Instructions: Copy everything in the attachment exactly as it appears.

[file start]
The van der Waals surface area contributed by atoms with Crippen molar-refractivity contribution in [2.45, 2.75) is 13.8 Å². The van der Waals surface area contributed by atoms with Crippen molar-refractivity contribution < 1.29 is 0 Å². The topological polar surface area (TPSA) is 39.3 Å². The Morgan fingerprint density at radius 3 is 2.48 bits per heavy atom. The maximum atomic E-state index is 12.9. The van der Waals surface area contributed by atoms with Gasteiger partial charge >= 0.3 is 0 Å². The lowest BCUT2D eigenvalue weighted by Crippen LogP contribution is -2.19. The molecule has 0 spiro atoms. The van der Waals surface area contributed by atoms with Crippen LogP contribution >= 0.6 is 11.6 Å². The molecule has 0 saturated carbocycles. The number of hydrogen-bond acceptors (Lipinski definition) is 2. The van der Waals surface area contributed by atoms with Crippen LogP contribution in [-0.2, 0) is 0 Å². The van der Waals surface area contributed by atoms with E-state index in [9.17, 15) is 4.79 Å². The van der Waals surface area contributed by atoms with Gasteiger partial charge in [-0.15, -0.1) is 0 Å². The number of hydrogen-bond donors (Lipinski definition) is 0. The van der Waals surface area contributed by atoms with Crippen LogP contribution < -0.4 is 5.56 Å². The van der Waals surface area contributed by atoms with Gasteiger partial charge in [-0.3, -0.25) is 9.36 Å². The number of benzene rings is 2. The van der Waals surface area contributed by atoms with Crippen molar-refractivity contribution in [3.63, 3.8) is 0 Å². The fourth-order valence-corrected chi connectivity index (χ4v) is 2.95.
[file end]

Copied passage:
The van der Waals surface area contributed by atoms with Crippen molar-refractivity contribution in [2.45, 2.75) is 13.8 Å². The van der Waals surface area contributed by atoms with Crippen molar-refractivity contribution < 1.29 is 0 Å². The topological polar surface area (TPSA) is 39.3 Å². The Morgan fingerprint density at radius 3 is 2.48 bits per heavy atom. The maximum atomic E-state index is 12.9. The van der Waals surface area contributed by atoms with Gasteiger partial charge >= 0.3 is 0 Å². The lowest BCUT2D eigenvalue weighted by Crippen LogP contribution is -2.19. The molecule has 0 spiro atoms. The van der Waals surface area contributed by atoms with Crippen LogP contribution >= 0.6 is 11.6 Å². The molecule has 0 saturated carbocycles. The number of hydrogen-bond acceptors (Lipinski definition) is 2. The van der Waals surface area contributed by atoms with Crippen LogP contribution in [-0.2, 0) is 0 Å². The van der Waals surface area contributed by atoms with E-state index in [9.17, 15) is 4.79 Å². The van der Waals surface area contributed by atoms with Gasteiger partial charge in [-0.15, -0.1) is 0 Å². The number of hydrogen-bond donors (Lipinski definition) is 0. The van der Waals surface area contributed by atoms with Crippen LogP contribution < -0.4 is 5.56 Å². The van der Waals surface area contributed by atoms with Gasteiger partial charge in [-0.3, -0.25) is 9.36 Å². The number of benzene rings is 2. The van der Waals surface area contributed by atoms with Crippen molar-refractivity contribution in [3.63, 3.8) is 0 Å². The fourth-order valence-corrected chi connectivity index (χ4v) is 2.95.